When I read Midnight Thief, the first book in this pair, I wasn’t terribly impressed. When I reread it before attempting the sequel, I enjoyed it a little more. You definitely need to read these books in order, but if you have already read and enjoyed Midnight Thief, I think you will enjoy Daughter of Dusk. I think this is a book that younger YA readers will enjoy more than older ones.
After learning the truth about her bloodlines, Kyra can’t help but feel like a monster.
Though she’s formed a tentative alliance with the Palace, Kyra must keep her identity a secret or risk being hunted like the rest of her Demon Rider kin. Tristam and the imprisoned assassin James are among the few who know about her heritage, but when Tristam reveals a heartbreaking secret of his own, Kyra’s not sure she can trust him. And with James’s fate in the hands of the palace, Kyra fears that he will give her away to save himself.
As tensions rise within Forge’s Council, and vicious Demon Rider attacks continue in surrounding villages, Kyra knows she must do something to save her city. But she walks a dangerous line between opposing armies: will she be able to use her link to the Demon Riders for good, or will her Makvani blood prove to be deadly?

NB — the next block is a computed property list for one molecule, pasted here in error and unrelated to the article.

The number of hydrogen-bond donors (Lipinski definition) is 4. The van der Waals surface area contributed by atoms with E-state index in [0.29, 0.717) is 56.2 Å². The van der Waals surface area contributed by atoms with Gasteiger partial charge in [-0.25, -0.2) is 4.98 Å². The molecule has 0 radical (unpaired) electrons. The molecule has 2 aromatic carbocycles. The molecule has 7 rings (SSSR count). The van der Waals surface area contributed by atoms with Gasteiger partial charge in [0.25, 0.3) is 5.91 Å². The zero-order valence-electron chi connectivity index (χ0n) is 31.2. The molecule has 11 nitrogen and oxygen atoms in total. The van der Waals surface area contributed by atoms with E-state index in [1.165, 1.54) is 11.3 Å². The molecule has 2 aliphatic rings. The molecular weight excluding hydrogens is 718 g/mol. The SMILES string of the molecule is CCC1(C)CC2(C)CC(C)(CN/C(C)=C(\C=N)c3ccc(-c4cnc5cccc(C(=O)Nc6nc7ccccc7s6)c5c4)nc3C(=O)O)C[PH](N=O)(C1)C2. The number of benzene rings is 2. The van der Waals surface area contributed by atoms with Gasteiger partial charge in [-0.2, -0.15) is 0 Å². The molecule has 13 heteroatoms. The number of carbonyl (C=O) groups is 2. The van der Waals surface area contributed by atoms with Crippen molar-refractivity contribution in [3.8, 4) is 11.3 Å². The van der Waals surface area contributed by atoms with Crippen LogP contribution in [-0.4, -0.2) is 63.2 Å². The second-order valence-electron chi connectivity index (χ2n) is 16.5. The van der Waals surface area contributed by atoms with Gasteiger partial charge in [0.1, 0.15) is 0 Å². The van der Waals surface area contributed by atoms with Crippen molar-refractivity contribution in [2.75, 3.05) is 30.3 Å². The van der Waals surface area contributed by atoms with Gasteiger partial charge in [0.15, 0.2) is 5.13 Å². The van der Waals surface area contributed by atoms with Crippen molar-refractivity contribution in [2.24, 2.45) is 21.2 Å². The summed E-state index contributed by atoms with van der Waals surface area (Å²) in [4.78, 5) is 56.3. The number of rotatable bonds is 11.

In this spellbinding sequel to Midnight Thief, Kyra and Tristam face their biggest battle yet as they grapple with changing allegiances, shocking deceit, and vengeful opponents.
While Kyra’s conflicts are the same as before (her heritage, the inequality among the classes, her past with James and the assassin’s guild), the issues have shifted slightly after the events in the first book and still hold enough interest to move the story arc and character development forward. While many readers will be excited to know that the romance that started with Tristam’s rescue of Kyra in the first book continues to develop in the second, they should be prepared for a sweet rather than passionate love story. I was surprised to learn that this is the last book featuring these characters, but it did mean that the resolution at the end was an actual resolution of the conflicts. While the book is technically everything it should be, it didn’t resonate with me. I did enjoy the fact that Kyra grew to better understand James and his perspective on the way the world works, but she doesn’t ever really learn to control the impulsive actions that initiate most of her personal battles. Tristam, too, had the potential to be a new book crush, but he just seemed to be going through the motions. While I equate the characters and plot with the word “lukewarm,” I do think that the actual target audience will be more impressed, particularly those on the younger end of the scale.
I received an ARC from the publisher via NetGalley in exchange for an honest review.